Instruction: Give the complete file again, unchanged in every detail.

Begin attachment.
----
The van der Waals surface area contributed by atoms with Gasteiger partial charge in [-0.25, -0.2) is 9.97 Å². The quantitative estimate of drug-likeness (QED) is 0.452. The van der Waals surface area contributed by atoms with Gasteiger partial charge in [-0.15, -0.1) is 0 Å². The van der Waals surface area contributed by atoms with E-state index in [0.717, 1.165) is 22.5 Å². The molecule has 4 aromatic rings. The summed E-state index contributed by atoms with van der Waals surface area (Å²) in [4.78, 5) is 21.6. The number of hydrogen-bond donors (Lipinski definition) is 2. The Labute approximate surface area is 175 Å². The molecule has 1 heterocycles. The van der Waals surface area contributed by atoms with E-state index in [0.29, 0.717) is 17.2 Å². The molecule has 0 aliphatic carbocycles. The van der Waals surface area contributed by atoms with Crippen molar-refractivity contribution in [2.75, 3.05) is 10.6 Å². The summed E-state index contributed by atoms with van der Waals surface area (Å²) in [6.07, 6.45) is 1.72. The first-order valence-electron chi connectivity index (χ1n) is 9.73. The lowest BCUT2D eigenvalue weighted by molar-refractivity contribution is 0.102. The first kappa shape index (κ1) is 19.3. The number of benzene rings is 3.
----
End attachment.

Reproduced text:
The van der Waals surface area contributed by atoms with Gasteiger partial charge in [-0.25, -0.2) is 9.97 Å². The quantitative estimate of drug-likeness (QED) is 0.452. The van der Waals surface area contributed by atoms with Gasteiger partial charge in [-0.15, -0.1) is 0 Å². The van der Waals surface area contributed by atoms with E-state index in [0.717, 1.165) is 22.5 Å². The molecule has 4 aromatic rings. The summed E-state index contributed by atoms with van der Waals surface area (Å²) in [4.78, 5) is 21.6. The number of hydrogen-bond donors (Lipinski definition) is 2. The Labute approximate surface area is 175 Å². The molecule has 1 heterocycles. The van der Waals surface area contributed by atoms with E-state index in [0.29, 0.717) is 17.2 Å². The molecule has 0 aliphatic carbocycles. The van der Waals surface area contributed by atoms with Crippen molar-refractivity contribution in [2.75, 3.05) is 10.6 Å². The summed E-state index contributed by atoms with van der Waals surface area (Å²) in [6.07, 6.45) is 1.72. The first-order valence-electron chi connectivity index (χ1n) is 9.73. The lowest BCUT2D eigenvalue weighted by molar-refractivity contribution is 0.102. The first kappa shape index (κ1) is 19.3. The number of benzene rings is 3.